The video-sharing app TikTok has confirmed that it will file a complaint against the US government on Monday, in response to an executive order from Donald Trump accusing him of spying on behalf of Beijing and wants to ban any transactions in the near future. TikTok with partners in the United States.
“We totally disagree with the administration’s position that TikTok is a threat to national security”, justifies the company in a blog post by ensuring not to initiate these lawsuits ” lightly “.
“With this executive order threatening to ban our American operations – eliminating the creation of 10,000 jobs in the United States and irreparably harming the millions of Americans who turn to this app for entertainment and for a particularly vital livelihood during the pandemic – we just have no choice ”, adds the company.
Without tangible proof, the American president has for months been accusing the video-sharing platform, owned by the Chinese group ByteDance, of siphoning off data from American users for the benefit of Beijing.
On August 6, he banned the application from any transaction with American partners within 45 days. The decree does not specify the practical consequences, but the ban on any transaction with the two companies could force Google and Apple to remove the two networks from their app stores, effectively preventing them from being used in the United States.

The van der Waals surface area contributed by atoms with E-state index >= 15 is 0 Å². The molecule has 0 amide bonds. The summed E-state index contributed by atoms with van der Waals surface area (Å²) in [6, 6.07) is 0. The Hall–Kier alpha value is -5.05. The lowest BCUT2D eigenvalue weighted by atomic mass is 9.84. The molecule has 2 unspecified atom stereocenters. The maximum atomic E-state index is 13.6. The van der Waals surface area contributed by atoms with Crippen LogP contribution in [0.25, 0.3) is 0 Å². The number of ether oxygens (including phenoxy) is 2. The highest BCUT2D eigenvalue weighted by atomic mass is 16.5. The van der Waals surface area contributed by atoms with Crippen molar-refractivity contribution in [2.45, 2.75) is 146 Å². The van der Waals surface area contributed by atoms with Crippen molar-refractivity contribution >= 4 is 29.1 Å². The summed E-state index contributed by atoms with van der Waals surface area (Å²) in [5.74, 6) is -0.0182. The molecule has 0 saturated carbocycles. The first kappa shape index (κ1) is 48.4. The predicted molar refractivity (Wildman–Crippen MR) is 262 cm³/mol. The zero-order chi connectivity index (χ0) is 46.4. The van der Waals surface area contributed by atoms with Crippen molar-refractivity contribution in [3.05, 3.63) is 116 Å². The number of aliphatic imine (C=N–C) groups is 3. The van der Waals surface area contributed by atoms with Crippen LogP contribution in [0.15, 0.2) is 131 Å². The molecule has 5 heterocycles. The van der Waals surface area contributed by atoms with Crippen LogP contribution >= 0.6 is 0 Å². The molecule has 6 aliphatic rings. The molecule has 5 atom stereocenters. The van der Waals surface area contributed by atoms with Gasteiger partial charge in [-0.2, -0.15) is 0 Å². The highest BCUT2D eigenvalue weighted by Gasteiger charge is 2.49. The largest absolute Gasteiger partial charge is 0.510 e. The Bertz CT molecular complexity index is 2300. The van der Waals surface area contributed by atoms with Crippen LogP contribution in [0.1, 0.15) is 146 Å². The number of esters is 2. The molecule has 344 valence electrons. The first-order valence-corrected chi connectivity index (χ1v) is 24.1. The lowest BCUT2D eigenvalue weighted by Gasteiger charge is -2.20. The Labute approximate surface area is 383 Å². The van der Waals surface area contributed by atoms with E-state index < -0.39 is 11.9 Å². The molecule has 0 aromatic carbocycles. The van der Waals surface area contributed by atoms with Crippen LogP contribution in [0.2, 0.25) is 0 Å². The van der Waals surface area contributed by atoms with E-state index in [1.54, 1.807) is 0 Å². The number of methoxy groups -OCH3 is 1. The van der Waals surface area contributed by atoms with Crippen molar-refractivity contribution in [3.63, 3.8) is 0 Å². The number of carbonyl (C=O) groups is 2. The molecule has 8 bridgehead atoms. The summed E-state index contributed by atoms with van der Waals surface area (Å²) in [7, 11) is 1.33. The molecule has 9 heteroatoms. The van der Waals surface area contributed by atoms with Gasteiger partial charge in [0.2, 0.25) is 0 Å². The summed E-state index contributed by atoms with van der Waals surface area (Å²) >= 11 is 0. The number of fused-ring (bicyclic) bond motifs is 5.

No “fair process”
TikTok argues in its complaint that it did not receive “Fair procedure”, as guaranteed by the Fifth Amendment to the US Constitution, as the company did not have an opportunity to present its case until the executive order was signed.
The company also claims that it does not fall within the scope of the law used by Donald Trump to justify his decree, which relates to “Telecommunications providers”.
She also believes that the administration has not taken into account any of her efforts in terms of transparency and communication.
For TikTok, the decisions of the US administration are “highly politicized”.
They intervene in fact against the backdrop of growing diplomatic and trade tensions between Washington and Beijing.
Arguing threats to national security, the tenant of the White House also gave ByteDance until around mid-November to sell the network’s American operations, on pain of blocking it in the United States.